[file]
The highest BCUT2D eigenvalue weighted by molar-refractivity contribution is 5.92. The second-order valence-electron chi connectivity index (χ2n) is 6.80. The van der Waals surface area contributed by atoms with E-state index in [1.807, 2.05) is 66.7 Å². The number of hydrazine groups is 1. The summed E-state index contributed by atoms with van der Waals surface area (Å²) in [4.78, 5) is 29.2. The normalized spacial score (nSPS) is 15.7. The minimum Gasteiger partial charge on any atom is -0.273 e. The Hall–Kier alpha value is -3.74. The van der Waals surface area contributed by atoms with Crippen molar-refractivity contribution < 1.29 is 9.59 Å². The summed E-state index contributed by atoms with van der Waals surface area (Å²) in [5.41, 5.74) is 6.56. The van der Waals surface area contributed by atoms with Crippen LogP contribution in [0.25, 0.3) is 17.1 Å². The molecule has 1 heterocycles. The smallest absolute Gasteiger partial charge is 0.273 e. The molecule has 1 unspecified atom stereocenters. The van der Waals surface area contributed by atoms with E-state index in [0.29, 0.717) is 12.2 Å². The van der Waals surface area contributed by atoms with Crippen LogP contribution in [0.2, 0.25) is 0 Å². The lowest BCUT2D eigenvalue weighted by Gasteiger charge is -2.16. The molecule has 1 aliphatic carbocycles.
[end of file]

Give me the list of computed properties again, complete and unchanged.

The highest BCUT2D eigenvalue weighted by molar-refractivity contribution is 5.92. The second-order valence-electron chi connectivity index (χ2n) is 6.80. The van der Waals surface area contributed by atoms with E-state index in [1.807, 2.05) is 66.7 Å². The number of hydrazine groups is 1. The summed E-state index contributed by atoms with van der Waals surface area (Å²) in [4.78, 5) is 29.2. The normalized spacial score (nSPS) is 15.7. The minimum Gasteiger partial charge on any atom is -0.273 e. The Hall–Kier alpha value is -3.74. The van der Waals surface area contributed by atoms with Crippen molar-refractivity contribution < 1.29 is 9.59 Å². The summed E-state index contributed by atoms with van der Waals surface area (Å²) in [5.41, 5.74) is 6.56. The van der Waals surface area contributed by atoms with Crippen LogP contribution in [0.25, 0.3) is 17.1 Å². The molecule has 1 heterocycles. The smallest absolute Gasteiger partial charge is 0.273 e. The molecule has 1 unspecified atom stereocenters. The van der Waals surface area contributed by atoms with E-state index in [0.29, 0.717) is 12.2 Å². The van der Waals surface area contributed by atoms with Crippen LogP contribution in [0.2, 0.25) is 0 Å². The lowest BCUT2D eigenvalue weighted by Gasteiger charge is -2.16. The molecule has 1 aliphatic carbocycles.